Once a dupe...

George W. Bush isn't precisely a junior, but reversion to the mean has worked with a vengeance in his case. The end result will be that history will upgrade his father to “the good George Bush” to distinguish him from his successor and namesake. Brit Hume was a sucker for a weakling with a good pedigree twenty years ago, and he remains one today. As a regular apologist for Bush administration pratfalls, Brit was the perfect choice for Dick Cheney's lukewarm and muddled apologia for his clumsy shooting of a hunting companion. The only damage Cheney took from his interview on Fox stemmed from his general incoherence rather than Hume's close questioning. (How many of Brit's questions were written for him by White House flacks?)

Not to belabor the point, I would like to share some of Brit's comments from Living with jr in back issues of the Capital PC Monitor. His talent for making excuses in the face of incompetence and disappointment goes back at least that far.
Take heart, PCjr owners. IBM's loss can be your gain. Contrary to what you may have read about the jr, it has turned out to be one of the great values in the history of microcomputing. (December 1985)
And George W. Bush will turn out to be one of the great presidents in the history of the republic.
There are a lot of ways to expand a PCjr, but if you aren't careful, you can end up spending as much as the cost of the computer itself, or more. (January 1986)
“Or more”—the mantra of Bush policy toward tax cuts and defense spending, both of which enrich his political allies.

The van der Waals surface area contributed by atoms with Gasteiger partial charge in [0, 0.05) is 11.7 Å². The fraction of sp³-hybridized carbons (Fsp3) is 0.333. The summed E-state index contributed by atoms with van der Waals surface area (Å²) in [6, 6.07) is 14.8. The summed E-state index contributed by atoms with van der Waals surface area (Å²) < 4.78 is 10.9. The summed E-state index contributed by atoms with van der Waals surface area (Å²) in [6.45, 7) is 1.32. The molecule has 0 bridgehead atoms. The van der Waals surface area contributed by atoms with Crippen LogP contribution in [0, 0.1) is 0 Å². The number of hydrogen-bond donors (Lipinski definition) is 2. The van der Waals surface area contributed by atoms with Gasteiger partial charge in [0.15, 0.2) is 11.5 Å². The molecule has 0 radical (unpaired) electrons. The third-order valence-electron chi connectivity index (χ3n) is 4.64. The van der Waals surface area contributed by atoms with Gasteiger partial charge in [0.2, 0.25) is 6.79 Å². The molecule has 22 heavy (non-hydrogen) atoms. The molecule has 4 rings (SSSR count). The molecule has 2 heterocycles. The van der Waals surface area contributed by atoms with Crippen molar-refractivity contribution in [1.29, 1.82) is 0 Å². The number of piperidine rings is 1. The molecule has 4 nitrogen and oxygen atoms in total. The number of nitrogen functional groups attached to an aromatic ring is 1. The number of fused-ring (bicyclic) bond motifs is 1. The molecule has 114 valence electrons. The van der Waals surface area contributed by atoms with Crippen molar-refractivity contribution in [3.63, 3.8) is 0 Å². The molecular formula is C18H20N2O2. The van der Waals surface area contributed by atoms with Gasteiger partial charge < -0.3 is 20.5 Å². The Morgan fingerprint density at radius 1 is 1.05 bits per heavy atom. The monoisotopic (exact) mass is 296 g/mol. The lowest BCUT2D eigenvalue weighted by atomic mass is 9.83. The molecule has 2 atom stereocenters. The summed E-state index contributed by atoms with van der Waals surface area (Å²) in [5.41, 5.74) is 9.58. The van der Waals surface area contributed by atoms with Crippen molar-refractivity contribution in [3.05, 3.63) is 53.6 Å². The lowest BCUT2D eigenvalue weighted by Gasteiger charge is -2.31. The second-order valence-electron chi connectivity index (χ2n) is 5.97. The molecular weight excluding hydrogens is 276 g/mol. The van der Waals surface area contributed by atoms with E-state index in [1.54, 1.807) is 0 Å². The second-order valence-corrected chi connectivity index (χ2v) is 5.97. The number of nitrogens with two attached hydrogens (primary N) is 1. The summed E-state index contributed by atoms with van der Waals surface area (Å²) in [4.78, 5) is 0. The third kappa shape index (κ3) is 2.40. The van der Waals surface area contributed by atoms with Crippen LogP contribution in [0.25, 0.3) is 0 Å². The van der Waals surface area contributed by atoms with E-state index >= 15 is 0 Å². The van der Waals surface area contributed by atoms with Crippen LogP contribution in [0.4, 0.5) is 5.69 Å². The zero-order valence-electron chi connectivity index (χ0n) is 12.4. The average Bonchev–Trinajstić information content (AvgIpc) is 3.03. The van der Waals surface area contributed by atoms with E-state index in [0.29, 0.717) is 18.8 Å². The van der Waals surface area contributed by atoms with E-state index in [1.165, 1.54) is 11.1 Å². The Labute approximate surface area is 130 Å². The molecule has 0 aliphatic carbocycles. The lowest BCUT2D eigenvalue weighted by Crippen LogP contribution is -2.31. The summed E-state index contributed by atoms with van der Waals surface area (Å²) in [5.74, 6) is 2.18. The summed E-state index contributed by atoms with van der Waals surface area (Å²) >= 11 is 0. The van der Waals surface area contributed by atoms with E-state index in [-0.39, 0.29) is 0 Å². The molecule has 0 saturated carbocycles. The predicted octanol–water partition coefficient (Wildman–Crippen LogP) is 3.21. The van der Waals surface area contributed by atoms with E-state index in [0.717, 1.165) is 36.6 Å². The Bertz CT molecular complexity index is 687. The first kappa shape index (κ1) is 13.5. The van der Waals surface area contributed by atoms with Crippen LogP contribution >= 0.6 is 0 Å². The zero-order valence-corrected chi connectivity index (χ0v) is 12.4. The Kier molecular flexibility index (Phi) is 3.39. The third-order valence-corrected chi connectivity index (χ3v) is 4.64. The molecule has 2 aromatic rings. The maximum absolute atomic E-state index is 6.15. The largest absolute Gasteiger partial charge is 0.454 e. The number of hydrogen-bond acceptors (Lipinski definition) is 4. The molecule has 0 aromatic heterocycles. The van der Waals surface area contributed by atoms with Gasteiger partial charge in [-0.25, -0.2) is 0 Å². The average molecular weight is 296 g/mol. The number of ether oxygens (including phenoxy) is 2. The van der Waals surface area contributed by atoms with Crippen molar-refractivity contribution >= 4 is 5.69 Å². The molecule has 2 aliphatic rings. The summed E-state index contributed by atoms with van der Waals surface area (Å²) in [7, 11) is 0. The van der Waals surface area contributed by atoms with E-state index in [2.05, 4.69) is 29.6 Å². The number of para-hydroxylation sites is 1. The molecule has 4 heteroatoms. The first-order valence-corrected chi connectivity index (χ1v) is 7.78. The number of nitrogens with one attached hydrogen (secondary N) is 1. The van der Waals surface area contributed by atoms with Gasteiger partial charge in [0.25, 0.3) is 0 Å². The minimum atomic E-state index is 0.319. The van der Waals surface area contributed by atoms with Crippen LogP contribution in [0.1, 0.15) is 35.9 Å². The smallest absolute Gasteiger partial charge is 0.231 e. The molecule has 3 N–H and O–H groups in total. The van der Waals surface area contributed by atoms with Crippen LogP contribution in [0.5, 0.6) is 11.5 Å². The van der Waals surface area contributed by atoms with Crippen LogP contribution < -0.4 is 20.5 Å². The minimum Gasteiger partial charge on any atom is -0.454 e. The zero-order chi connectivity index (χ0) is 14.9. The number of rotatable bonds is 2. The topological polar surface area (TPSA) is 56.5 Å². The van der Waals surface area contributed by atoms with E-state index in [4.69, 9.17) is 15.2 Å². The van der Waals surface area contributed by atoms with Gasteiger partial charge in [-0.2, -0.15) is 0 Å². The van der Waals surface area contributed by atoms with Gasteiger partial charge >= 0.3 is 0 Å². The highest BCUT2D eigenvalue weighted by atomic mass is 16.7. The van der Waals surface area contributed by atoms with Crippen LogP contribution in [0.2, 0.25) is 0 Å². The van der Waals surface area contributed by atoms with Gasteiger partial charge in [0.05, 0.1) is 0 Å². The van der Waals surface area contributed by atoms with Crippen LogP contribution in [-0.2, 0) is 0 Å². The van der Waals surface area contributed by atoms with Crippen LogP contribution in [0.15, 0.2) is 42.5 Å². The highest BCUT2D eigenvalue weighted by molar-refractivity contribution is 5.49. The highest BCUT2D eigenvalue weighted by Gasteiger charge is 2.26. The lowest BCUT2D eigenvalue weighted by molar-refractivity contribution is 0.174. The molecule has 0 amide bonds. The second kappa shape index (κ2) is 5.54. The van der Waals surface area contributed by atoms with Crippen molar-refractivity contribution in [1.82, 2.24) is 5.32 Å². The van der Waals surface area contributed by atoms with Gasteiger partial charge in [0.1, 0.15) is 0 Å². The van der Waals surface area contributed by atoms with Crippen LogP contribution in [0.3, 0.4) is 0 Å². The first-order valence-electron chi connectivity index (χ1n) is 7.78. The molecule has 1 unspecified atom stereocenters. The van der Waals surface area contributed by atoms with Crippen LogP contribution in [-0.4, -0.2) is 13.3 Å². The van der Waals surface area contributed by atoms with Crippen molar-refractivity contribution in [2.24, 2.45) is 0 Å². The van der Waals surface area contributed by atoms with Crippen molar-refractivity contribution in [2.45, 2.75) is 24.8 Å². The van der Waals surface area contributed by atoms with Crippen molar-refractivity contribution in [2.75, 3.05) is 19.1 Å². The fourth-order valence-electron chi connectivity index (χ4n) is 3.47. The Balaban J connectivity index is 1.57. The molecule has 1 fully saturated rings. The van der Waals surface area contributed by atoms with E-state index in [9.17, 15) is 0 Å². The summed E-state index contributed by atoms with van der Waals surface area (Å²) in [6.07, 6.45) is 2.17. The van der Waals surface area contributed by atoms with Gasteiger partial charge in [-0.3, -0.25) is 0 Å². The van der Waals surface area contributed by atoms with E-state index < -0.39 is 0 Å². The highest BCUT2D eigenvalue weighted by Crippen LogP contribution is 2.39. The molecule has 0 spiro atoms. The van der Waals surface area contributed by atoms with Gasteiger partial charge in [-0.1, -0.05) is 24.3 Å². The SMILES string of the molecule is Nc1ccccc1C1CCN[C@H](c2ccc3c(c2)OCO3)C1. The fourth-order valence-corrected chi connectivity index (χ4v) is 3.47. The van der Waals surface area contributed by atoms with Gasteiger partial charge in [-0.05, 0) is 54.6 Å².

Few people can enter the basement room that houses my home computer system without gasping at the rat's nest of wires that hangs from the rear of it. This is not what IBM had in mind when it designed the PCjr.... (April 1988)
All computers are festooned with wires and cables, but it's worse when even basic equipment needs to be installed as add-ons. Making the jr into an adequate computer frequently involved the purchase of a second entire chassis to install the expansion boards that would not fit into the original system unit. I suppose the obvious parallel to try to draw with the Bush administration is to suggest that we need a second president to offset the inadequacies of the one we have... But we tried that with Cheney, right? And we all know how that is working out.

Note: The good old days of personal computer user groups are behind us now. Except for rare survivors like the Houston Area League, most of the clubs are gone or reduced to shadows of their former selves. I joined a number of these groups just to get their excellent newsletters. The Monitor was a prime example. My archive of its back issues probably makes me one of the few people on the West Coast who could have written this article. Once again procrastination in cleaning off the shelves has proved its worth!